My BO's mistake? Telling me that the lesson will go until either Gem or I were tired out. A solid hour and a half later, Gem and I were still going strong and looking for more. Sorry, but we can go all day. I know dressage is very different and is more akin to weight lifting, but seriously we can go all day. Specially after a two month hiatus from work and when doing baby, beginner, not really "real" dressage.
My mistake? Not realizing how addicting learning this stuff can really be and that is with not even getting anywhere close to actually learning real dressage. I'm learning the stuff most riders learn when they are 8 and in pony club. When I was 8? I was galloping along the battlefields of Gettysburg, charging up the carriage paths at Acadia State park and reaching the summit of the Allegheny Mountains in Ohiopyle. It was a glorious education on horseback.
But there I was walking in a circle and not being able to get enough.
I am so fortunate to be at the barn where I am now. Not only do I have access to the teachings of my BO, but she is a Stubben dealer and an incredibly generous one at that and she lent me her english tack to use for the lesson as well as for nay shows we may be tempted to enter down the line. You see, the main thing keeping me from doubling down on both endurance and anything else is my complete lack of any tack appropriate outside of endurance coupled with the precisely $0 I have to put towards any new tack. I would have to sell all my endurance stuff and the only way I am parting with that is when it is pried from my cold, dead fingers. When she offered to let me ride in her saddle, I was elated.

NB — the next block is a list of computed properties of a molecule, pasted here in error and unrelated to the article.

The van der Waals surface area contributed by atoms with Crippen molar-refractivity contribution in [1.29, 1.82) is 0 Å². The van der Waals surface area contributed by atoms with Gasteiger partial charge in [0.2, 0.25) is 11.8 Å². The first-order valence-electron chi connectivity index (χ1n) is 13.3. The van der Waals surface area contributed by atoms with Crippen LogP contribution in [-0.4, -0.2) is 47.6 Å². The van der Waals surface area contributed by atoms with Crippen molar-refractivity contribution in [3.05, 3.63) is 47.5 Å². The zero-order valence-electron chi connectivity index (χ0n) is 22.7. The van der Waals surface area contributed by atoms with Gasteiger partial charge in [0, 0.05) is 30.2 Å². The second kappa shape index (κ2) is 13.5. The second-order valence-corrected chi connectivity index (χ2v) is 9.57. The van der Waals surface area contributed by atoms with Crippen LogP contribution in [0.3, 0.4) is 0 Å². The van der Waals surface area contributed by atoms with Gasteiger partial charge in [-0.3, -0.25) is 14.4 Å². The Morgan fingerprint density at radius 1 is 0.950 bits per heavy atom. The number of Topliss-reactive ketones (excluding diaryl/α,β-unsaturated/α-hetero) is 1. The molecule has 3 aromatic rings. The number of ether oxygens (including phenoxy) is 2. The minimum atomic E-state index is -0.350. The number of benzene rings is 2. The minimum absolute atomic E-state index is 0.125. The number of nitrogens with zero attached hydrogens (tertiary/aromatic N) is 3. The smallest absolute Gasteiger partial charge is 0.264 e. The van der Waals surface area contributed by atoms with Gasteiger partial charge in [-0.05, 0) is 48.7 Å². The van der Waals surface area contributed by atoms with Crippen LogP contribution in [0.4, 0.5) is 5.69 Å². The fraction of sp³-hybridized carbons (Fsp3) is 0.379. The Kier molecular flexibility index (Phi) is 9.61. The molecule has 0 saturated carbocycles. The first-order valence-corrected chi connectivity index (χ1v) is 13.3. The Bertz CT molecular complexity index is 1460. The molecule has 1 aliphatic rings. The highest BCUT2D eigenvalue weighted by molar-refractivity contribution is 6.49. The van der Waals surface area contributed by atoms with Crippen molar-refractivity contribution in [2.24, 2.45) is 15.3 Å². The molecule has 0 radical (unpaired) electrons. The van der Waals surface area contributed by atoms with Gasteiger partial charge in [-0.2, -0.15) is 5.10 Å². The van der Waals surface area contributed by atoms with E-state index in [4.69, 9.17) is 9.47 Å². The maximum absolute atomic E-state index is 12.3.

We worked in the grassy arena and used the terrain to help me understand some basics. She wanted me to keep a steady pace (rhythm? cadence? I don't know what you people call it) regardless of the terrain. Gem would tend to slow down going uphill and speed up going down. Since this field slopes in both the north-south and east-west directions we were always changing our elevation as we went around in the circle. I had to really engage my core (don't touch those reins!!) and sit up tall (quit hunching your shoulders!!) and unlock my rigid elbows to keep Gem right where I wanted her and not allow her to do as she pleased.
At first it was confusing and it took a while. In fact I didn't quite grasp the concept until we started doing it at the trot. I was just beginning to wonder if all you dressage people were drinking some kool-aid I didn't have access to and that this was all some hoax people just lied about feeling when we came down the hill at the trot and I sat tall and compressed my core while slowing my seat. And then there it was. Gem compressed her trot and I could feel her energy without her speeding up and I didn't even touch my reins. I grinned from ear to ear and giggled like a little girl.
On the next uphill side I was told to release the energy I had gathered so that she could move up the hill with more energy, but not more speed. I did and Gem responded and it was like a shot of cocaine straight into my jugular. I was hooked.